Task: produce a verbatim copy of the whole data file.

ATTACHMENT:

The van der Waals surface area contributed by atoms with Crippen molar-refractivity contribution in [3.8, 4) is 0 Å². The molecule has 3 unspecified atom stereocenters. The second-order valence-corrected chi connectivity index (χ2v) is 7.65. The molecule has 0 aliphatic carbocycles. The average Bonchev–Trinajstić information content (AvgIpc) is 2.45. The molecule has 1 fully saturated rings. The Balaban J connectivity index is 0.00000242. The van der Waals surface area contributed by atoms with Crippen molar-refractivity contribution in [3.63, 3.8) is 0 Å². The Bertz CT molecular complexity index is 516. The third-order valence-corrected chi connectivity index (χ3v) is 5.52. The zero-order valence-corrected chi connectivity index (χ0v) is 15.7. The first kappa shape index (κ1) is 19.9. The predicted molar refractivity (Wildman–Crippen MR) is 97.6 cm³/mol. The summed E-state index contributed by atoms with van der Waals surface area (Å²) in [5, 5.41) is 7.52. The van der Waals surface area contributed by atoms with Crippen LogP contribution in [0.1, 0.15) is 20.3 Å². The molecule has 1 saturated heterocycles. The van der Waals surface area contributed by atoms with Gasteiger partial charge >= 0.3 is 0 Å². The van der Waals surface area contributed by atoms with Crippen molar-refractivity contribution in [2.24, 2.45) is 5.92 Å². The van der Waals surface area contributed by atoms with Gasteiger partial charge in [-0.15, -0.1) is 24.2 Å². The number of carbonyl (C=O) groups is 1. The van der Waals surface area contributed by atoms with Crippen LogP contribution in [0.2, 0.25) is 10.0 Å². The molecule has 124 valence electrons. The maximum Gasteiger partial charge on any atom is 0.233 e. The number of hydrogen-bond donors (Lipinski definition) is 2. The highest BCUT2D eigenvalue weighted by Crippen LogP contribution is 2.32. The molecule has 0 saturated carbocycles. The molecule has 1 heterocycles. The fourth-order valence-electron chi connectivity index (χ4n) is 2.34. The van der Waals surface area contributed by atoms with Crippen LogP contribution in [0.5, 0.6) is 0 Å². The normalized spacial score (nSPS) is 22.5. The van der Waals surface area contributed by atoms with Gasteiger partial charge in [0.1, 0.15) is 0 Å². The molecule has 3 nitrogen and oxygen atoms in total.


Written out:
The van der Waals surface area contributed by atoms with Crippen molar-refractivity contribution in [3.8, 4) is 0 Å². The molecule has 3 unspecified atom stereocenters. The second-order valence-corrected chi connectivity index (χ2v) is 7.65. The molecule has 0 aliphatic carbocycles. The average Bonchev–Trinajstić information content (AvgIpc) is 2.45. The molecule has 1 fully saturated rings. The Balaban J connectivity index is 0.00000242. The van der Waals surface area contributed by atoms with Crippen molar-refractivity contribution in [3.63, 3.8) is 0 Å². The Bertz CT molecular complexity index is 516. The third-order valence-corrected chi connectivity index (χ3v) is 5.52. The zero-order valence-corrected chi connectivity index (χ0v) is 15.7. The first kappa shape index (κ1) is 19.9. The predicted molar refractivity (Wildman–Crippen MR) is 97.6 cm³/mol. The summed E-state index contributed by atoms with van der Waals surface area (Å²) in [5, 5.41) is 7.52. The van der Waals surface area contributed by atoms with Crippen LogP contribution in [0.1, 0.15) is 20.3 Å². The molecule has 1 saturated heterocycles. The van der Waals surface area contributed by atoms with Gasteiger partial charge >= 0.3 is 0 Å². The van der Waals surface area contributed by atoms with Crippen molar-refractivity contribution in [2.24, 2.45) is 5.92 Å². The van der Waals surface area contributed by atoms with Gasteiger partial charge in [-0.15, -0.1) is 24.2 Å². The number of carbonyl (C=O) groups is 1. The van der Waals surface area contributed by atoms with Crippen LogP contribution in [0.2, 0.25) is 10.0 Å². The molecule has 124 valence electrons. The maximum Gasteiger partial charge on any atom is 0.233 e. The number of hydrogen-bond donors (Lipinski definition) is 2. The highest BCUT2D eigenvalue weighted by Crippen LogP contribution is 2.32. The molecule has 0 saturated carbocycles. The molecule has 1 heterocycles. The fourth-order valence-electron chi connectivity index (χ4n) is 2.34. The van der Waals surface area contributed by atoms with Crippen LogP contribution in [0.5, 0.6) is 0 Å². The normalized spacial score (nSPS) is 22.5. The van der Waals surface area contributed by atoms with Gasteiger partial charge in [0.1, 0.15) is 0 Å². The molecule has 3 nitrogen and oxygen atoms in total.